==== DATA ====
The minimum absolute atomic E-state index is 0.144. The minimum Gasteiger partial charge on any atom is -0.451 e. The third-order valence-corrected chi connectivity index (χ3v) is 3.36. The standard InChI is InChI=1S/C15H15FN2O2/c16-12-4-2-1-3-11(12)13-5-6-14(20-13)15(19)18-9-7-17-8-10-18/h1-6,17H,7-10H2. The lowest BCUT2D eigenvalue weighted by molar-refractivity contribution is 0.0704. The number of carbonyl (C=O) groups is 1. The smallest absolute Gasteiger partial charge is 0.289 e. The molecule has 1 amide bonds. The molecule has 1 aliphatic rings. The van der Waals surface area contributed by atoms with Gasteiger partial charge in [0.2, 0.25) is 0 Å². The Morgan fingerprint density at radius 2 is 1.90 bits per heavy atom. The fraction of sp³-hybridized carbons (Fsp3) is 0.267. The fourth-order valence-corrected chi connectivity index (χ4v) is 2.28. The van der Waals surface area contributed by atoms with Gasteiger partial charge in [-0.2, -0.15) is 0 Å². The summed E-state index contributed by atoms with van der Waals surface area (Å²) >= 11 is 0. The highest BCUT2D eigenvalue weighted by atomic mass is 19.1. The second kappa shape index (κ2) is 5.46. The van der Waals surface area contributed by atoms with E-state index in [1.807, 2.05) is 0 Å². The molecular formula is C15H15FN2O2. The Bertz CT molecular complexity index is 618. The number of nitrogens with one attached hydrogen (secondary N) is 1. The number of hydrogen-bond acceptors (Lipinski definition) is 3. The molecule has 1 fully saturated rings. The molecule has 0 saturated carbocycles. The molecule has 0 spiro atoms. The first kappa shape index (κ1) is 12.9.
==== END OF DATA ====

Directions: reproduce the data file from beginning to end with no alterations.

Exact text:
The minimum absolute atomic E-state index is 0.144. The minimum Gasteiger partial charge on any atom is -0.451 e. The third-order valence-corrected chi connectivity index (χ3v) is 3.36. The standard InChI is InChI=1S/C15H15FN2O2/c16-12-4-2-1-3-11(12)13-5-6-14(20-13)15(19)18-9-7-17-8-10-18/h1-6,17H,7-10H2. The lowest BCUT2D eigenvalue weighted by molar-refractivity contribution is 0.0704. The number of carbonyl (C=O) groups is 1. The smallest absolute Gasteiger partial charge is 0.289 e. The molecule has 1 amide bonds. The molecule has 1 aliphatic rings. The van der Waals surface area contributed by atoms with Gasteiger partial charge in [0.2, 0.25) is 0 Å². The Morgan fingerprint density at radius 2 is 1.90 bits per heavy atom. The fraction of sp³-hybridized carbons (Fsp3) is 0.267. The fourth-order valence-corrected chi connectivity index (χ4v) is 2.28. The van der Waals surface area contributed by atoms with Gasteiger partial charge in [-0.2, -0.15) is 0 Å². The summed E-state index contributed by atoms with van der Waals surface area (Å²) >= 11 is 0. The highest BCUT2D eigenvalue weighted by atomic mass is 19.1. The second kappa shape index (κ2) is 5.46. The van der Waals surface area contributed by atoms with E-state index in [1.807, 2.05) is 0 Å². The molecular formula is C15H15FN2O2. The Bertz CT molecular complexity index is 618. The number of nitrogens with one attached hydrogen (secondary N) is 1. The number of hydrogen-bond acceptors (Lipinski definition) is 3. The molecule has 1 fully saturated rings. The molecule has 0 saturated carbocycles. The molecule has 0 spiro atoms. The first kappa shape index (κ1) is 12.9.